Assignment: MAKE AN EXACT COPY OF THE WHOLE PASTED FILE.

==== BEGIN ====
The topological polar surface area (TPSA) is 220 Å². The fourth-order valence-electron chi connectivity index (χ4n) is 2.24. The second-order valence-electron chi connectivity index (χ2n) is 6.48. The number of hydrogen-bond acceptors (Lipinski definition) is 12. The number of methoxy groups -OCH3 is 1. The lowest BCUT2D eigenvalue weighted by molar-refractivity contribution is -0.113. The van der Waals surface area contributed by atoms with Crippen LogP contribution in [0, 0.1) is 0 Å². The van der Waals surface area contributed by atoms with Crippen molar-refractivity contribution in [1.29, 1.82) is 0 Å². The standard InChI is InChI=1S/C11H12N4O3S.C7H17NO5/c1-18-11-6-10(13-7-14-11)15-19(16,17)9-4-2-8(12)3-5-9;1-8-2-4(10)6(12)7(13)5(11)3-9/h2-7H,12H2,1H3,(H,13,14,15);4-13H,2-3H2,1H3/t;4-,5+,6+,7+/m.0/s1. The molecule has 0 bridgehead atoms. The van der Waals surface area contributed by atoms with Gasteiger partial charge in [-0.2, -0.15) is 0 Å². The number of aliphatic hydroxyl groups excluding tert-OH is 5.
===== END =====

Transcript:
The topological polar surface area (TPSA) is 220 Å². The fourth-order valence-electron chi connectivity index (χ4n) is 2.24. The second-order valence-electron chi connectivity index (χ2n) is 6.48. The number of hydrogen-bond acceptors (Lipinski definition) is 12. The number of methoxy groups -OCH3 is 1. The lowest BCUT2D eigenvalue weighted by molar-refractivity contribution is -0.113. The van der Waals surface area contributed by atoms with Crippen LogP contribution in [0, 0.1) is 0 Å². The van der Waals surface area contributed by atoms with Crippen molar-refractivity contribution in [1.29, 1.82) is 0 Å². The standard InChI is InChI=1S/C11H12N4O3S.C7H17NO5/c1-18-11-6-10(13-7-14-11)15-19(16,17)9-4-2-8(12)3-5-9;1-8-2-4(10)6(12)7(13)5(11)3-9/h2-7H,12H2,1H3,(H,13,14,15);4-13H,2-3H2,1H3/t;4-,5+,6+,7+/m.0/s1. The molecule has 0 bridgehead atoms. The van der Waals surface area contributed by atoms with Gasteiger partial charge in [-0.2, -0.15) is 0 Å². The number of aliphatic hydroxyl groups excluding tert-OH is 5.